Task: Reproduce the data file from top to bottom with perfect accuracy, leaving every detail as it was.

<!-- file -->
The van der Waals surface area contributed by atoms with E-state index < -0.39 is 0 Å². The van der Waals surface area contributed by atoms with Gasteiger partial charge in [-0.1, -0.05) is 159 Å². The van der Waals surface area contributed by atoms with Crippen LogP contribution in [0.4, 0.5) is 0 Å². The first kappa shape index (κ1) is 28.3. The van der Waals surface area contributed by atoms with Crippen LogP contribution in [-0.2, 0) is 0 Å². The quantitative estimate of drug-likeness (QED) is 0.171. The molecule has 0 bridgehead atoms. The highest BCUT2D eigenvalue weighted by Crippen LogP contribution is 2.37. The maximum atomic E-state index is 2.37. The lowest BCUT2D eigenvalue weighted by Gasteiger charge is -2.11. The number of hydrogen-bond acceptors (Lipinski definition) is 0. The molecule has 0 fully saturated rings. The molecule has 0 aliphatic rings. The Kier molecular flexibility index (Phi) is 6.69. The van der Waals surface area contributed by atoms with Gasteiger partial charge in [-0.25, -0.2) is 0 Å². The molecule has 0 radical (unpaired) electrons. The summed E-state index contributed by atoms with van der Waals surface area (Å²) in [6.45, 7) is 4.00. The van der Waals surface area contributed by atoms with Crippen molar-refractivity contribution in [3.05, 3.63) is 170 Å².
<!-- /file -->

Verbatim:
The van der Waals surface area contributed by atoms with E-state index < -0.39 is 0 Å². The van der Waals surface area contributed by atoms with Gasteiger partial charge in [-0.1, -0.05) is 159 Å². The van der Waals surface area contributed by atoms with Crippen LogP contribution in [0.4, 0.5) is 0 Å². The first kappa shape index (κ1) is 28.3. The van der Waals surface area contributed by atoms with Crippen LogP contribution in [-0.2, 0) is 0 Å². The quantitative estimate of drug-likeness (QED) is 0.171. The molecule has 0 bridgehead atoms. The highest BCUT2D eigenvalue weighted by Crippen LogP contribution is 2.37. The maximum atomic E-state index is 2.37. The lowest BCUT2D eigenvalue weighted by Gasteiger charge is -2.11. The number of hydrogen-bond acceptors (Lipinski definition) is 0. The molecule has 0 fully saturated rings. The molecule has 0 aliphatic rings. The Kier molecular flexibility index (Phi) is 6.69. The van der Waals surface area contributed by atoms with Gasteiger partial charge in [-0.25, -0.2) is 0 Å². The molecule has 0 radical (unpaired) electrons. The summed E-state index contributed by atoms with van der Waals surface area (Å²) in [6.45, 7) is 4.00. The van der Waals surface area contributed by atoms with Crippen molar-refractivity contribution in [3.05, 3.63) is 170 Å².